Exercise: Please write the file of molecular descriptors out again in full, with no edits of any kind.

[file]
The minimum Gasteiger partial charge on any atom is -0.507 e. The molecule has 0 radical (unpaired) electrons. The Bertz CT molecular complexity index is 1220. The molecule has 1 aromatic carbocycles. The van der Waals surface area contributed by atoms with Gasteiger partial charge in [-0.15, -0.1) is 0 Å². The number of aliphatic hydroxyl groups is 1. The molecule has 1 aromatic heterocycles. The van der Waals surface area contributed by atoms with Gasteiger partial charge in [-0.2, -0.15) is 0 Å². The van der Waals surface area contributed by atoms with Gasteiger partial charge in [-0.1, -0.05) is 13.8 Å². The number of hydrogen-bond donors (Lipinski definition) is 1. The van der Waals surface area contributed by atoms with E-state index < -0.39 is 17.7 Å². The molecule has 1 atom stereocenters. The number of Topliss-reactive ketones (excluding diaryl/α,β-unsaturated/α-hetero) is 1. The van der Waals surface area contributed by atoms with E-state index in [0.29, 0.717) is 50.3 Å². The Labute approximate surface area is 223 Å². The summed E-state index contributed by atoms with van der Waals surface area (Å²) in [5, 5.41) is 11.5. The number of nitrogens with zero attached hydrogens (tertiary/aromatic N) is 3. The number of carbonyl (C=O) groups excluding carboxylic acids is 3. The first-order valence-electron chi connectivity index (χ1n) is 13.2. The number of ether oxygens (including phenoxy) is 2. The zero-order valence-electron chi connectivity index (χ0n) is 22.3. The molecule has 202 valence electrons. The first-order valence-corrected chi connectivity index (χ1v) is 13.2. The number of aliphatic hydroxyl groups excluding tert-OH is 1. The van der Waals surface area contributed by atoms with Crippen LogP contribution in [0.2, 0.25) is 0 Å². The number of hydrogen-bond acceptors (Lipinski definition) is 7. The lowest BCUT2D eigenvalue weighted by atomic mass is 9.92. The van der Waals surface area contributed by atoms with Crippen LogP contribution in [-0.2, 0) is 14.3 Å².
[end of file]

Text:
The minimum Gasteiger partial charge on any atom is -0.507 e. The molecule has 0 radical (unpaired) electrons. The Bertz CT molecular complexity index is 1220. The molecule has 1 aromatic carbocycles. The van der Waals surface area contributed by atoms with Gasteiger partial charge in [-0.15, -0.1) is 0 Å². The number of aliphatic hydroxyl groups is 1. The molecule has 1 aromatic heterocycles. The van der Waals surface area contributed by atoms with Gasteiger partial charge in [-0.2, -0.15) is 0 Å². The van der Waals surface area contributed by atoms with Gasteiger partial charge in [-0.1, -0.05) is 13.8 Å². The number of hydrogen-bond donors (Lipinski definition) is 1. The van der Waals surface area contributed by atoms with E-state index < -0.39 is 17.7 Å². The molecule has 1 atom stereocenters. The number of Topliss-reactive ketones (excluding diaryl/α,β-unsaturated/α-hetero) is 1. The van der Waals surface area contributed by atoms with E-state index in [0.29, 0.717) is 50.3 Å². The Labute approximate surface area is 223 Å². The summed E-state index contributed by atoms with van der Waals surface area (Å²) in [5, 5.41) is 11.5. The number of nitrogens with zero attached hydrogens (tertiary/aromatic N) is 3. The number of carbonyl (C=O) groups excluding carboxylic acids is 3. The first-order valence-electron chi connectivity index (χ1n) is 13.2. The number of ether oxygens (including phenoxy) is 2. The zero-order valence-electron chi connectivity index (χ0n) is 22.3. The molecule has 202 valence electrons. The first-order valence-corrected chi connectivity index (χ1v) is 13.2. The number of aliphatic hydroxyl groups excluding tert-OH is 1. The van der Waals surface area contributed by atoms with Crippen LogP contribution in [0.2, 0.25) is 0 Å². The number of hydrogen-bond acceptors (Lipinski definition) is 7. The lowest BCUT2D eigenvalue weighted by atomic mass is 9.92. The van der Waals surface area contributed by atoms with Crippen LogP contribution in [-0.2, 0) is 14.3 Å².